Stalled streets and jammed highways? Been there, done that.
February 2002 World Economic Forum? Fuhgedaboudit.
August 2003 blackout? Big deal.
Daily bomb scares? You've endured tardy trains for years.
A town full of rowdy Republicans and loud protesters? Meet my noisy neighbors, you say.
Tough as bedrock, New Yorkers sniffed at it all long before the age of terrorism.
Now enter next week's Republican National Convention.
It's already sent many packing, and for good reason.
Security for the GOP bash will virtually seal swaths of midtown, slowing trains and buses and packing streets and highways with thousands of Republicans -- and the media covering them -- running about town from dawn to way past dusk and thousands more protesters whopping and disrupting traffic.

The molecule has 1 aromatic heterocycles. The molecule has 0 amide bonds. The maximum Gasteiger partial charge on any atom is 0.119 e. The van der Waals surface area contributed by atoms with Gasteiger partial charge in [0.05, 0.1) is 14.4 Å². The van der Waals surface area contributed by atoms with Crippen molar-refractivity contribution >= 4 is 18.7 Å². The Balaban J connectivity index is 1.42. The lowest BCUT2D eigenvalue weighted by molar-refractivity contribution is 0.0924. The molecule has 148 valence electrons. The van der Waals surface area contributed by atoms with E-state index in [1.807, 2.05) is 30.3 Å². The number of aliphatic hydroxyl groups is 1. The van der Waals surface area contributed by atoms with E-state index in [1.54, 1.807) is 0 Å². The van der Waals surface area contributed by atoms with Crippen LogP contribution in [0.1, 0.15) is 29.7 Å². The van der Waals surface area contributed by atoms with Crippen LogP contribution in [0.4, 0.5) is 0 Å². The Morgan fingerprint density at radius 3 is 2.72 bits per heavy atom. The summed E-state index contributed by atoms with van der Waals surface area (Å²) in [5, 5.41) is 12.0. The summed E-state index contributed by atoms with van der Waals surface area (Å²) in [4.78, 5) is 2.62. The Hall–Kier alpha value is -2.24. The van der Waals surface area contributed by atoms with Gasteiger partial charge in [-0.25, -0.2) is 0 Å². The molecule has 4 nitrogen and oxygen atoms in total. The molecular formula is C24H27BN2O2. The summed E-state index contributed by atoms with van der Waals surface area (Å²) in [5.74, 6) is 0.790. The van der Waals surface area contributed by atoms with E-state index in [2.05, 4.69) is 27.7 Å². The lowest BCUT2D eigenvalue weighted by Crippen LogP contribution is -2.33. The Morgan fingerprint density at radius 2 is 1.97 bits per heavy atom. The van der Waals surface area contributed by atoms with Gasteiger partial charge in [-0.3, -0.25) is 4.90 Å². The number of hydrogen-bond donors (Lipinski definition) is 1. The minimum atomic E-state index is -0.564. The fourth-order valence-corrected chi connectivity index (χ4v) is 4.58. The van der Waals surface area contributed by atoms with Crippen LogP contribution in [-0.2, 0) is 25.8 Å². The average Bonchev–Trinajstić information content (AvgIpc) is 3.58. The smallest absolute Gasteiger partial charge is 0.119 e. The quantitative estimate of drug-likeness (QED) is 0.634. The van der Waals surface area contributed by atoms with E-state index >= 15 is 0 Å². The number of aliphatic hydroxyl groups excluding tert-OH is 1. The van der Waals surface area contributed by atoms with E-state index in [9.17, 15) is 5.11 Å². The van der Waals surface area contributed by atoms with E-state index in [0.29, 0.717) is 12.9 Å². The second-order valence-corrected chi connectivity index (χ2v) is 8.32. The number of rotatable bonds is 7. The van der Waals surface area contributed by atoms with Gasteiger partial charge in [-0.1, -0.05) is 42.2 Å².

So, like Alan Fouks, of Hillcrest, you may be one of the dubious questioning Mayor Michael Bloomberg's optimism. "If you don't live or work in the Garment District, you won't even know that there's a convention in town," the mayor was quoted as saying.
"Forget about it," said Fouks, 24, who works for the city's Human Resources Administration and who will be vacationing in Costa Rica come convention time.
"Something else" is bound to happen, he said. "Whatever it is, I don't want to know about it."
Expecting boisterous protests
Police Commissioner Ray Kelly, acknowledged that this convention is expected to draw a hardier group of protesters than Boston did.
In Beantown, the local residents who didn't skip town entirely steered clear of the FleetCenter, where the Democrats convened.
That's an option endorsed by the city's tourism chief and echoed by a midtown palm reader.